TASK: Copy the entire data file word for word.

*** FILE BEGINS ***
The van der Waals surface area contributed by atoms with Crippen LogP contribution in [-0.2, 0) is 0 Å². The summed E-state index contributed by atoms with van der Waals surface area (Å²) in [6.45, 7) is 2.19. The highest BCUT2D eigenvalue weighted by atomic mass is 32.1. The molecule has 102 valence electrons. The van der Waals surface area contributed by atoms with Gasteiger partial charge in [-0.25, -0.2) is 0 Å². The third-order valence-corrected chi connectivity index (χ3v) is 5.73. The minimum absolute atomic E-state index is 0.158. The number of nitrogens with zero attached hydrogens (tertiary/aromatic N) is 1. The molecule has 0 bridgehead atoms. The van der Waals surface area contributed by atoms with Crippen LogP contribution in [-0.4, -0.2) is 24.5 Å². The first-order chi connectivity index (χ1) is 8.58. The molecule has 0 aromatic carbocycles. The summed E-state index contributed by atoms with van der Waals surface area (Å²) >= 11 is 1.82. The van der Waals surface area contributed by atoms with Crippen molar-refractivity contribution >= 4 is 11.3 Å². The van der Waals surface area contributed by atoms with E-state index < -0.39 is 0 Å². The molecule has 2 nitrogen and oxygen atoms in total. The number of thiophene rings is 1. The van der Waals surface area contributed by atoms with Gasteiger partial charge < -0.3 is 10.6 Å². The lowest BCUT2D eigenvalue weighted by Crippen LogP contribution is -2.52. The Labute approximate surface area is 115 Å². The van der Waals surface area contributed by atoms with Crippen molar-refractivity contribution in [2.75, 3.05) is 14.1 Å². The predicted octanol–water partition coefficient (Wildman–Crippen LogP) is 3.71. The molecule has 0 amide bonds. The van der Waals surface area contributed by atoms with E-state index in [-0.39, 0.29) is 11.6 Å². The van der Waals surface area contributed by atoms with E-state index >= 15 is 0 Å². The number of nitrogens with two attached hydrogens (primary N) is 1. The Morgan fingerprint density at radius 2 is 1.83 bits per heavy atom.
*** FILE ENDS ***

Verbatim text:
The van der Waals surface area contributed by atoms with Crippen LogP contribution in [-0.2, 0) is 0 Å². The summed E-state index contributed by atoms with van der Waals surface area (Å²) in [6.45, 7) is 2.19. The highest BCUT2D eigenvalue weighted by atomic mass is 32.1. The molecule has 102 valence electrons. The van der Waals surface area contributed by atoms with Gasteiger partial charge in [-0.25, -0.2) is 0 Å². The third-order valence-corrected chi connectivity index (χ3v) is 5.73. The minimum absolute atomic E-state index is 0.158. The number of nitrogens with zero attached hydrogens (tertiary/aromatic N) is 1. The molecule has 0 bridgehead atoms. The van der Waals surface area contributed by atoms with Crippen LogP contribution in [-0.4, -0.2) is 24.5 Å². The first-order chi connectivity index (χ1) is 8.58. The molecule has 0 aromatic carbocycles. The summed E-state index contributed by atoms with van der Waals surface area (Å²) >= 11 is 1.82. The van der Waals surface area contributed by atoms with Crippen molar-refractivity contribution >= 4 is 11.3 Å². The van der Waals surface area contributed by atoms with E-state index < -0.39 is 0 Å². The molecule has 2 nitrogen and oxygen atoms in total. The number of thiophene rings is 1. The van der Waals surface area contributed by atoms with Gasteiger partial charge < -0.3 is 10.6 Å². The lowest BCUT2D eigenvalue weighted by Crippen LogP contribution is -2.52. The Labute approximate surface area is 115 Å². The van der Waals surface area contributed by atoms with Crippen molar-refractivity contribution in [2.75, 3.05) is 14.1 Å². The predicted octanol–water partition coefficient (Wildman–Crippen LogP) is 3.71. The molecule has 0 amide bonds. The van der Waals surface area contributed by atoms with E-state index in [-0.39, 0.29) is 11.6 Å². The van der Waals surface area contributed by atoms with E-state index >= 15 is 0 Å². The number of nitrogens with two attached hydrogens (primary N) is 1. The Morgan fingerprint density at radius 2 is 1.83 bits per heavy atom.